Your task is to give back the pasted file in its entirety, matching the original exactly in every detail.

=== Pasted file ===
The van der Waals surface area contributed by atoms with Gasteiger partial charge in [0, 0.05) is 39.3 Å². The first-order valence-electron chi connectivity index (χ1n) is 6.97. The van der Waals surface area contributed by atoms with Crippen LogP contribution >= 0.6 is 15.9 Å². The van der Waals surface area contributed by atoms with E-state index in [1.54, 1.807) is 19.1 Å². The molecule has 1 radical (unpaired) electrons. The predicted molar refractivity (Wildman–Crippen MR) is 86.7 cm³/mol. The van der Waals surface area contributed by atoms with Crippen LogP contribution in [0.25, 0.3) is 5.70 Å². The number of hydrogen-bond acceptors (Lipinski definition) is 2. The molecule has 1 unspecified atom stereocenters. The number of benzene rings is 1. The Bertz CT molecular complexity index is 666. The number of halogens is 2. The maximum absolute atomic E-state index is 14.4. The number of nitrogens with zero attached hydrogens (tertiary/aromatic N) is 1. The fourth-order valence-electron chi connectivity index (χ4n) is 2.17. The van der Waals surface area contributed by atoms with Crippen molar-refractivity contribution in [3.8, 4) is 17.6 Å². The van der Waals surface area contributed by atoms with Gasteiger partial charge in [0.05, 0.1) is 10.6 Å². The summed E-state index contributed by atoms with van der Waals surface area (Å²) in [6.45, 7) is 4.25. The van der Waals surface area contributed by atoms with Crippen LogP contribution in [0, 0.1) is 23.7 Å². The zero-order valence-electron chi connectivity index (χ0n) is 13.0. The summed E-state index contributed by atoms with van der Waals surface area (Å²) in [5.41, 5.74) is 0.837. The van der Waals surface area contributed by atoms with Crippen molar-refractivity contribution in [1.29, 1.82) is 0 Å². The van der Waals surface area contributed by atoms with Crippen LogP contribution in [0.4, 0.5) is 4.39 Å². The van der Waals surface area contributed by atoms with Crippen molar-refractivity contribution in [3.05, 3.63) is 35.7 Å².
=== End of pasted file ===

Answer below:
The van der Waals surface area contributed by atoms with Gasteiger partial charge in [0, 0.05) is 39.3 Å². The first-order valence-electron chi connectivity index (χ1n) is 6.97. The van der Waals surface area contributed by atoms with Crippen LogP contribution >= 0.6 is 15.9 Å². The van der Waals surface area contributed by atoms with E-state index in [1.54, 1.807) is 19.1 Å². The molecule has 1 radical (unpaired) electrons. The predicted molar refractivity (Wildman–Crippen MR) is 86.7 cm³/mol. The van der Waals surface area contributed by atoms with Crippen LogP contribution in [0.25, 0.3) is 5.70 Å². The number of hydrogen-bond acceptors (Lipinski definition) is 2. The molecule has 1 unspecified atom stereocenters. The number of benzene rings is 1. The Bertz CT molecular complexity index is 666. The number of halogens is 2. The maximum absolute atomic E-state index is 14.4. The number of nitrogens with zero attached hydrogens (tertiary/aromatic N) is 1. The fourth-order valence-electron chi connectivity index (χ4n) is 2.17. The van der Waals surface area contributed by atoms with Crippen molar-refractivity contribution in [3.8, 4) is 17.6 Å². The van der Waals surface area contributed by atoms with Gasteiger partial charge in [0.05, 0.1) is 10.6 Å². The summed E-state index contributed by atoms with van der Waals surface area (Å²) in [6.45, 7) is 4.25. The van der Waals surface area contributed by atoms with Crippen LogP contribution in [0, 0.1) is 23.7 Å². The zero-order valence-electron chi connectivity index (χ0n) is 13.0. The summed E-state index contributed by atoms with van der Waals surface area (Å²) in [5.41, 5.74) is 0.837. The van der Waals surface area contributed by atoms with Crippen molar-refractivity contribution in [1.29, 1.82) is 0 Å². The van der Waals surface area contributed by atoms with Crippen LogP contribution in [0.4, 0.5) is 4.39 Å². The van der Waals surface area contributed by atoms with Crippen molar-refractivity contribution in [3.05, 3.63) is 35.7 Å².